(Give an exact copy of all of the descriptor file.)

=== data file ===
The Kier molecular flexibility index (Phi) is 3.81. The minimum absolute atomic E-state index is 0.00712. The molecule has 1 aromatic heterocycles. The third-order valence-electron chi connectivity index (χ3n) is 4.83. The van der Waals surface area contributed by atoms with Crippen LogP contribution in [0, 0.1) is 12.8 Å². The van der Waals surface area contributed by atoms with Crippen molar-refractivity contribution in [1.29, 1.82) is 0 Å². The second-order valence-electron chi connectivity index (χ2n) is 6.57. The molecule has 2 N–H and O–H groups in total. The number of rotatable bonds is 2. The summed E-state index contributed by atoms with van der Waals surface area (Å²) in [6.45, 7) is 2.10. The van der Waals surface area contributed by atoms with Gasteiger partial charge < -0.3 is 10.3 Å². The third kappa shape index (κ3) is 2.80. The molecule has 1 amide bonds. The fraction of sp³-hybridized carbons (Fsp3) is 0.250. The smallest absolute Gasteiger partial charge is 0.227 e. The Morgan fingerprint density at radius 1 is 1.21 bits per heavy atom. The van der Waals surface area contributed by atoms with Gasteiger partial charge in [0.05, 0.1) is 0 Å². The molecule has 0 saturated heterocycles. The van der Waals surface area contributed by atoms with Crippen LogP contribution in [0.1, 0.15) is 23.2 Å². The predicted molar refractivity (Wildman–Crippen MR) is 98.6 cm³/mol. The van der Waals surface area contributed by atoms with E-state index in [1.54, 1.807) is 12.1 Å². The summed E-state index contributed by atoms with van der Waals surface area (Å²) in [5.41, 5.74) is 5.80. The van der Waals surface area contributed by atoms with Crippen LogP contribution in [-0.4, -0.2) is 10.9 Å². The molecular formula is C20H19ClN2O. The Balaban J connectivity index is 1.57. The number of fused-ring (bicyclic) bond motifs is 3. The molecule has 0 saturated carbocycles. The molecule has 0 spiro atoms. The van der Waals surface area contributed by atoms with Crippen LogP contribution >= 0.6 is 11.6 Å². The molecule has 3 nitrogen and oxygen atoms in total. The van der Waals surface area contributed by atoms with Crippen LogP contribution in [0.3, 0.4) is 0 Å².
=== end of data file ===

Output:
The Kier molecular flexibility index (Phi) is 3.81. The minimum absolute atomic E-state index is 0.00712. The molecule has 1 aromatic heterocycles. The third-order valence-electron chi connectivity index (χ3n) is 4.83. The van der Waals surface area contributed by atoms with Crippen LogP contribution in [0, 0.1) is 12.8 Å². The van der Waals surface area contributed by atoms with Crippen molar-refractivity contribution in [1.29, 1.82) is 0 Å². The second-order valence-electron chi connectivity index (χ2n) is 6.57. The molecule has 2 N–H and O–H groups in total. The number of rotatable bonds is 2. The summed E-state index contributed by atoms with van der Waals surface area (Å²) in [6.45, 7) is 2.10. The van der Waals surface area contributed by atoms with Gasteiger partial charge < -0.3 is 10.3 Å². The third kappa shape index (κ3) is 2.80. The molecule has 1 amide bonds. The fraction of sp³-hybridized carbons (Fsp3) is 0.250. The smallest absolute Gasteiger partial charge is 0.227 e. The Morgan fingerprint density at radius 1 is 1.21 bits per heavy atom. The van der Waals surface area contributed by atoms with Gasteiger partial charge in [0.05, 0.1) is 0 Å². The molecule has 0 saturated heterocycles. The van der Waals surface area contributed by atoms with Crippen LogP contribution in [0.1, 0.15) is 23.2 Å². The predicted molar refractivity (Wildman–Crippen MR) is 98.6 cm³/mol. The van der Waals surface area contributed by atoms with E-state index in [1.54, 1.807) is 12.1 Å². The summed E-state index contributed by atoms with van der Waals surface area (Å²) in [5.41, 5.74) is 5.80. The van der Waals surface area contributed by atoms with Crippen LogP contribution in [-0.4, -0.2) is 10.9 Å². The molecular formula is C20H19ClN2O. The Balaban J connectivity index is 1.57. The number of fused-ring (bicyclic) bond motifs is 3. The molecule has 0 saturated carbocycles. The molecule has 0 spiro atoms. The van der Waals surface area contributed by atoms with Crippen LogP contribution >= 0.6 is 11.6 Å². The molecule has 3 nitrogen and oxygen atoms in total. The van der Waals surface area contributed by atoms with Crippen LogP contribution in [0.3, 0.4) is 0 Å².